Mother was up early and studied and wrote. She wrote a novel. After one rejection she dared to show it to her sister, an English teacher, for comments. She sent her revision to a publisher and when it was rejected again, she destroyed it, so I was only able to read pieces of it while it was a work in progress, and I was a child for whom reading the entire novel would have been too much.
She also wrote poetry, but when she knew she was terminally ill, she culled her poems and saved only those that she was willing for others to see. I do still have those, along with poems that other family members wrote.
Somewhere along the line I learned that Mother had told a preacher that she wanted to be a preacher. Apparently he told her mother. That’s all I know about that.
Mother had breast cancer and was treated with surgery, where she got hepatitis from a blood transfusion, and cobalt radiation. About ten years later it had metastized to her bones and she died at 56.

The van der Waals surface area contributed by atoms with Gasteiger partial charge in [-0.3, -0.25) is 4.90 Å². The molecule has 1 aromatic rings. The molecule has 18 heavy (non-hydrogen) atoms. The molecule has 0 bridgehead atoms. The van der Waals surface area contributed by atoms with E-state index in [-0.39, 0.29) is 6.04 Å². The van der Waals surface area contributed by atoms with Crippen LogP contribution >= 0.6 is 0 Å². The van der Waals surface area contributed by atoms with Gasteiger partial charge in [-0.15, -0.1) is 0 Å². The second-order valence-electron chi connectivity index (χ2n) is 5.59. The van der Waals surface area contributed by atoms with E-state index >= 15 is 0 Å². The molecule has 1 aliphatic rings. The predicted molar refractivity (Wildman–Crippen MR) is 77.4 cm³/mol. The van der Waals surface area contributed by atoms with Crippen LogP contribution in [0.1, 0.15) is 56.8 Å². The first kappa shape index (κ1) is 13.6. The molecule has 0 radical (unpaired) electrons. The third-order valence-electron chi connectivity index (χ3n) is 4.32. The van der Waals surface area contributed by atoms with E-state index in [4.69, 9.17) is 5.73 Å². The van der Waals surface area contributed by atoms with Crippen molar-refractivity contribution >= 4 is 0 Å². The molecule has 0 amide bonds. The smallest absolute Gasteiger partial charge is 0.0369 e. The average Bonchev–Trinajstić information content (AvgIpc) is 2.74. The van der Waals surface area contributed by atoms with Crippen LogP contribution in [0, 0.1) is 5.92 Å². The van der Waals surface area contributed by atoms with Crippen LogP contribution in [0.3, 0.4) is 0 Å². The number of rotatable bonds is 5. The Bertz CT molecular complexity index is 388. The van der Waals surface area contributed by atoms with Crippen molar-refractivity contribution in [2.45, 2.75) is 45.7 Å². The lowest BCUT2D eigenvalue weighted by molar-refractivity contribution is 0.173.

In the May 1974 Women’s Caucus Newsletter of the Southern New England Conference of the United Methodist Church, I wrote the following:
Anger, guilt, self-doubt,
strength and determination;
Struggle against ancient concepts of woman’s place
and family comments of “She’s the odd one.”
The fight is lost in bits and pieces:
She cooks and cleans and loves her man;
She types and smiles,
Soothes crazy patients,
and rears a daughter to avenge her.
And then she dies at fifty-six,
of internalized rage
and cancer of the bone.